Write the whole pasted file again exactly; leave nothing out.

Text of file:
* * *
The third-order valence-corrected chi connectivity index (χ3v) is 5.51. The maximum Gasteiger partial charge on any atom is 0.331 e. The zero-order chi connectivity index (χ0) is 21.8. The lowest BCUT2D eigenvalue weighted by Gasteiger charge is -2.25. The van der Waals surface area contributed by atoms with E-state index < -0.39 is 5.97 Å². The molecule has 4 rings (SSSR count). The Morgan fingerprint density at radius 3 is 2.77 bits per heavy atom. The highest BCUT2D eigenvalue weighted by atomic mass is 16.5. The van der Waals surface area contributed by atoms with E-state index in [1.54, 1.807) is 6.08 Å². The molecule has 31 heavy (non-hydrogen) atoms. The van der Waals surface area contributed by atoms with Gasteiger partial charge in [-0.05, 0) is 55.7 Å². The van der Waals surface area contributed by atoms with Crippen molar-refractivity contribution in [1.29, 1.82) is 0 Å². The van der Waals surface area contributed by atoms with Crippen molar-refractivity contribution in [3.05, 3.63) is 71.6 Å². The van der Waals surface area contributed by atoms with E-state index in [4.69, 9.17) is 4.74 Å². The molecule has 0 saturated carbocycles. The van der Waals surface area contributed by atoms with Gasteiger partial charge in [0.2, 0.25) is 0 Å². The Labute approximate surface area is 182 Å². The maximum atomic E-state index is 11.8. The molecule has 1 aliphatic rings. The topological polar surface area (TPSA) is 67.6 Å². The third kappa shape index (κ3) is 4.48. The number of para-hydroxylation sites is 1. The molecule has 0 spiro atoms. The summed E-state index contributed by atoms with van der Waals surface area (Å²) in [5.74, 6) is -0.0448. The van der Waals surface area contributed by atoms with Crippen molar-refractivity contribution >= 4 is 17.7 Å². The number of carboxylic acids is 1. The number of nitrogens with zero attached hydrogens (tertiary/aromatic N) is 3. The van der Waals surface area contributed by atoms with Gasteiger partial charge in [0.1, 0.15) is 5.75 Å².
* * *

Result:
The third-order valence-corrected chi connectivity index (χ3v) is 5.51. The maximum Gasteiger partial charge on any atom is 0.331 e. The zero-order chi connectivity index (χ0) is 21.8. The lowest BCUT2D eigenvalue weighted by Gasteiger charge is -2.25. The van der Waals surface area contributed by atoms with E-state index < -0.39 is 5.97 Å². The molecule has 4 rings (SSSR count). The Morgan fingerprint density at radius 3 is 2.77 bits per heavy atom. The highest BCUT2D eigenvalue weighted by atomic mass is 16.5. The van der Waals surface area contributed by atoms with E-state index in [1.54, 1.807) is 6.08 Å². The molecule has 31 heavy (non-hydrogen) atoms. The van der Waals surface area contributed by atoms with Gasteiger partial charge in [-0.05, 0) is 55.7 Å². The van der Waals surface area contributed by atoms with Crippen molar-refractivity contribution in [1.29, 1.82) is 0 Å². The van der Waals surface area contributed by atoms with Crippen molar-refractivity contribution in [3.05, 3.63) is 71.6 Å². The van der Waals surface area contributed by atoms with E-state index in [4.69, 9.17) is 4.74 Å². The molecule has 0 saturated carbocycles. The van der Waals surface area contributed by atoms with Gasteiger partial charge in [0.2, 0.25) is 0 Å². The Labute approximate surface area is 182 Å². The maximum atomic E-state index is 11.8. The molecule has 1 aliphatic rings. The topological polar surface area (TPSA) is 67.6 Å². The third kappa shape index (κ3) is 4.48. The number of para-hydroxylation sites is 1. The molecule has 0 spiro atoms. The summed E-state index contributed by atoms with van der Waals surface area (Å²) in [5.74, 6) is -0.0448. The van der Waals surface area contributed by atoms with Crippen molar-refractivity contribution >= 4 is 17.7 Å². The number of carboxylic acids is 1. The number of nitrogens with zero attached hydrogens (tertiary/aromatic N) is 3. The van der Waals surface area contributed by atoms with Gasteiger partial charge in [0.1, 0.15) is 5.75 Å².